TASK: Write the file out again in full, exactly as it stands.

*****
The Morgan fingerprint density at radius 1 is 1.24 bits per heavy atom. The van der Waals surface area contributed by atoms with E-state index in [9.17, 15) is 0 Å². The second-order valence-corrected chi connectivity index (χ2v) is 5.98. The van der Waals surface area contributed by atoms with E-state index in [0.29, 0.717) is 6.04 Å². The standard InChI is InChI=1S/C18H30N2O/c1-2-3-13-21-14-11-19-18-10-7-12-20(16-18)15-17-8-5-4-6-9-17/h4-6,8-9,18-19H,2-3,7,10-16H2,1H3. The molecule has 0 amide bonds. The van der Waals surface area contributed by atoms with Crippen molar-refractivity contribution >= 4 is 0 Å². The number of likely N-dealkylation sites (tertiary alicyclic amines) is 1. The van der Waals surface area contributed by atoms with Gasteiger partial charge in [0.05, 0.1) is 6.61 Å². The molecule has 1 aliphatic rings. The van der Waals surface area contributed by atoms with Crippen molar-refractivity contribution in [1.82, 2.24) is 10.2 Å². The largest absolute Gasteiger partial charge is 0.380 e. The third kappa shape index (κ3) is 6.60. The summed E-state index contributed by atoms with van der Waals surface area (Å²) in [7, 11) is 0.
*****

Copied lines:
The Morgan fingerprint density at radius 1 is 1.24 bits per heavy atom. The van der Waals surface area contributed by atoms with E-state index in [9.17, 15) is 0 Å². The second-order valence-corrected chi connectivity index (χ2v) is 5.98. The van der Waals surface area contributed by atoms with E-state index in [0.29, 0.717) is 6.04 Å². The standard InChI is InChI=1S/C18H30N2O/c1-2-3-13-21-14-11-19-18-10-7-12-20(16-18)15-17-8-5-4-6-9-17/h4-6,8-9,18-19H,2-3,7,10-16H2,1H3. The molecule has 0 amide bonds. The van der Waals surface area contributed by atoms with Crippen molar-refractivity contribution >= 4 is 0 Å². The number of likely N-dealkylation sites (tertiary alicyclic amines) is 1. The van der Waals surface area contributed by atoms with Gasteiger partial charge in [0.05, 0.1) is 6.61 Å². The molecule has 1 aliphatic rings. The van der Waals surface area contributed by atoms with Crippen molar-refractivity contribution in [1.82, 2.24) is 10.2 Å². The largest absolute Gasteiger partial charge is 0.380 e. The third kappa shape index (κ3) is 6.60. The summed E-state index contributed by atoms with van der Waals surface area (Å²) in [7, 11) is 0.